A recent opinion piece about last week’s announcement of the detection of gravitational waves at LIGO drew my attention to a quote from Einstein:
“The most beautiful experience we can have is the mysterious. It is the fundamental emotion that stands at the cradle of true art and true science. Whoever does not know it and can no longer wonder, no longer marvel, is as good as dead, and his eyes are dimmed.“
Einstein was not the only scientist to have expressed such sentiments. Many scientists have considered a sense of wonder to be integral to their practice of science. For many this has involved gazing at the heavens on a clear night and contemplating the vastness, and the beauty, of the universe. Contemplating the twinkling stars suggests the universe outside our Solar System. Watching as the stars twinkle gives us clues as to our own planet’s atmosphere. Of course, it is not just scientists who have expressed such thoughts. Immanuel Kant wrote:
“Two things fill the mind with ever-increasing wonder and awe, the more often and the more intensely the mind of thought is drawn to them: the starry heavens above me and the moral law within me.“*
The other evening I prepared a lovely, delicate, loose leaf jasmine tea in a teapot. I then, perhaps carelessly, perhaps fortuitously, poured the hot tea into a cold tea cup. Immediately threads of light danced across the bottom of the cup. The kitchen lights above the tea cup were refracted through hot and not-quite-so-hot regions of the tea before being reflected from the bottom of the cup. The refractive index of water changes as a function of the water’s temperature and so the light gets bent by varying amounts depending on the temperature of the tea that it travels through. Effectively the hotter and cooler regions of the tea act as a collection of many different lenses to the light travelling through the tea. These lenses produce the dancing threads of light at the bottom of the cup. The contact between the hot tea and the cold cup amplified the convection currents in the tea cup and so made these threads of light particularly visible, and particularly active, that evening. It is a very similar effect that causes the twinkling of the stars. Rather than hot tea, the light from the distant stars is refracted by the turbulent atmosphere, travelling through moving pockets of relatively warm air and relative cool air. The star light dances just a little, with the turbulence of the atmosphere, this way and that on its way to our eyes.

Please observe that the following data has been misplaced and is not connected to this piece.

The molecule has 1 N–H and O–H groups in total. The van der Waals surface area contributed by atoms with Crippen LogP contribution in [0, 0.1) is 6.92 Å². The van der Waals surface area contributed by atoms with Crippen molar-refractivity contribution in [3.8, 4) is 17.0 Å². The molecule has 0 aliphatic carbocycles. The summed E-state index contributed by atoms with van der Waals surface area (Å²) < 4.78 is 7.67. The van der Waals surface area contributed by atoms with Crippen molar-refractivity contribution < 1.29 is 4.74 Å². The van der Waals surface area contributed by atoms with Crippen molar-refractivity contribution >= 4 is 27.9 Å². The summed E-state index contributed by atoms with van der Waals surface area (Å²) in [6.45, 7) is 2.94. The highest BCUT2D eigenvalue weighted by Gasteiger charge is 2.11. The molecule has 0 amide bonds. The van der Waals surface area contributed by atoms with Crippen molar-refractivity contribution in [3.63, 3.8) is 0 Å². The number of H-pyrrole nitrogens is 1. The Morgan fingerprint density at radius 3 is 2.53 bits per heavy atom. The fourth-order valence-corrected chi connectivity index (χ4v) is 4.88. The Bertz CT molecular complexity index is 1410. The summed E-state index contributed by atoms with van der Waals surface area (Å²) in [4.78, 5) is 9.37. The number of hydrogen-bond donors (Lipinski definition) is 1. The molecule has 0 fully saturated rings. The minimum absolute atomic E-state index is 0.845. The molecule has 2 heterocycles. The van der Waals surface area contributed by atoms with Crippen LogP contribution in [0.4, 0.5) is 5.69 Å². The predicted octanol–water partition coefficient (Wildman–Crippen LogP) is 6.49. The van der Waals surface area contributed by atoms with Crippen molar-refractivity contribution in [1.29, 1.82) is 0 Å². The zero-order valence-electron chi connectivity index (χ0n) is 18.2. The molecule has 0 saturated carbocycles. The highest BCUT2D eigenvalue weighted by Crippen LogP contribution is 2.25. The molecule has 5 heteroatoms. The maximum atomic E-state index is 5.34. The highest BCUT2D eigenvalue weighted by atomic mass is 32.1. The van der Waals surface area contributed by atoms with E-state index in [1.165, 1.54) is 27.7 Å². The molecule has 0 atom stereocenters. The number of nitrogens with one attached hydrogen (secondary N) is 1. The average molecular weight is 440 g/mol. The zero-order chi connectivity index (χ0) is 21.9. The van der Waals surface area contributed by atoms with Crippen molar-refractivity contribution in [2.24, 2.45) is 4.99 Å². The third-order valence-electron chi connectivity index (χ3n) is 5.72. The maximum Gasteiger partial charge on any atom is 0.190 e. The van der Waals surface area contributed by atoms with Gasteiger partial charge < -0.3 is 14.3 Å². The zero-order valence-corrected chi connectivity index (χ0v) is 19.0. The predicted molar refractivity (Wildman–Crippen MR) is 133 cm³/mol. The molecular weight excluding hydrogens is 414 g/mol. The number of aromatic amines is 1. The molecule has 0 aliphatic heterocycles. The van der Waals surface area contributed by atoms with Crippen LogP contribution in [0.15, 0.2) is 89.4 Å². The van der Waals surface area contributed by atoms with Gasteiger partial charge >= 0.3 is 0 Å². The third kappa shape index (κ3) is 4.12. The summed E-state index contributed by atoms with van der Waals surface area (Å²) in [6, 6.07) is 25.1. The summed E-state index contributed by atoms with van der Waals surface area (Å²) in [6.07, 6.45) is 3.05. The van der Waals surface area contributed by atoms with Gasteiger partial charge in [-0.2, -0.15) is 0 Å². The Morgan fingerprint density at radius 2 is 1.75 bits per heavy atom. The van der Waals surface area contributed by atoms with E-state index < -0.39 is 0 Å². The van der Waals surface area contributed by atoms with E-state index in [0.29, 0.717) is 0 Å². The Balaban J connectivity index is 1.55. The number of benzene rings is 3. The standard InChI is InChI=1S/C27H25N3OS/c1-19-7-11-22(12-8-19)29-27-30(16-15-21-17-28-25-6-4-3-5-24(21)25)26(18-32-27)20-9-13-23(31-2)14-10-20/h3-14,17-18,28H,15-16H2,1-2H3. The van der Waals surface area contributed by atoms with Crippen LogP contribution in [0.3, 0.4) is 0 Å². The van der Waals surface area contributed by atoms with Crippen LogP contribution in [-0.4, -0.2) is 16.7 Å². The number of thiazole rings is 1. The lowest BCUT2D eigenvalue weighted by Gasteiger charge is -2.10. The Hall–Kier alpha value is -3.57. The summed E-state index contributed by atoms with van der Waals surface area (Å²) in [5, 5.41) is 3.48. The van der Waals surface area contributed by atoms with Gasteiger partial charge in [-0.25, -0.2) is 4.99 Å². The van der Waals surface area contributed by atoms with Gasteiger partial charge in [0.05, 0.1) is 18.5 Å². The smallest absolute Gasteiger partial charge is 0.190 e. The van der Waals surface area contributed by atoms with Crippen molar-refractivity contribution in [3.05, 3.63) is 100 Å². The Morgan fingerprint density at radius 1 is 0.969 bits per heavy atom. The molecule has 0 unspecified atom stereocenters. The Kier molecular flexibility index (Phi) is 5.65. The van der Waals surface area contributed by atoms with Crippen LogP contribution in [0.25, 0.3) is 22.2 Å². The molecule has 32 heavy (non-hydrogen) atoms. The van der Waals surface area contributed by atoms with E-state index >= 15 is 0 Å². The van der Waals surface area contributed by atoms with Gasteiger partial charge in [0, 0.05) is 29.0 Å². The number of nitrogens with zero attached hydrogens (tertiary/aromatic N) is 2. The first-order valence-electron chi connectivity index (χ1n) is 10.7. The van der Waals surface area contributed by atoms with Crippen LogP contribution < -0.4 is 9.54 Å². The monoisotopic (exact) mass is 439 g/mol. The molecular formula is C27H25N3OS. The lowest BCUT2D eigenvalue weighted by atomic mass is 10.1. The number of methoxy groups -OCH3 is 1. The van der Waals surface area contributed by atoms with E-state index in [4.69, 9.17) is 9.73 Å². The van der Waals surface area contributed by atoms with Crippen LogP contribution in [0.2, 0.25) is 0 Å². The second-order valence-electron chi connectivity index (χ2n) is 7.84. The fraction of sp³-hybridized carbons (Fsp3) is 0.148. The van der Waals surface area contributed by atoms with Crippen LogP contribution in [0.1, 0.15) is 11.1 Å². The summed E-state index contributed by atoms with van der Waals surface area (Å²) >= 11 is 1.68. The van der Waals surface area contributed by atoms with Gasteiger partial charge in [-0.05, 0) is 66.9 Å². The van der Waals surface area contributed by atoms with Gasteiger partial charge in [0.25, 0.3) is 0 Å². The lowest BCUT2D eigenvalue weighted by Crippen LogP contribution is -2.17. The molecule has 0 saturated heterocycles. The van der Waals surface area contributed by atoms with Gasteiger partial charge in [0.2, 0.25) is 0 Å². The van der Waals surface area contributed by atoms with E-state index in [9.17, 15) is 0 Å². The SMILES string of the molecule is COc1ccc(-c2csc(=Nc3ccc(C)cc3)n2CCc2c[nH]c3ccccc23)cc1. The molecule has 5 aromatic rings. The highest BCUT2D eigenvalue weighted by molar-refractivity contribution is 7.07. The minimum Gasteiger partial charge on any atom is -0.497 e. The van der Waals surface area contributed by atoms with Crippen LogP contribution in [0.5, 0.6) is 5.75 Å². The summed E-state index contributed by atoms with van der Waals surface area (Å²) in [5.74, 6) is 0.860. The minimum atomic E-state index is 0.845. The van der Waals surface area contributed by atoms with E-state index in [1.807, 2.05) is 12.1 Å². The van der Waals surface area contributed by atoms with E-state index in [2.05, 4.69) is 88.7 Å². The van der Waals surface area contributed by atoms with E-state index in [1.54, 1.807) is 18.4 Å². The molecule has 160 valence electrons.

Marcus Aurelius wrote:
“Dwell on the beauty of life. Watch the stars, and see yourself running with them.“†
Marcus Aurelius of course didn’t have tea. Watch the dancing lights in the tea cup and see yourself sitting with it, resting a while and then watching while dwelling on the beauty in your cup.
*Immanuel Kant, Critique of Practical Reason
†Marcus Aurelius, Meditations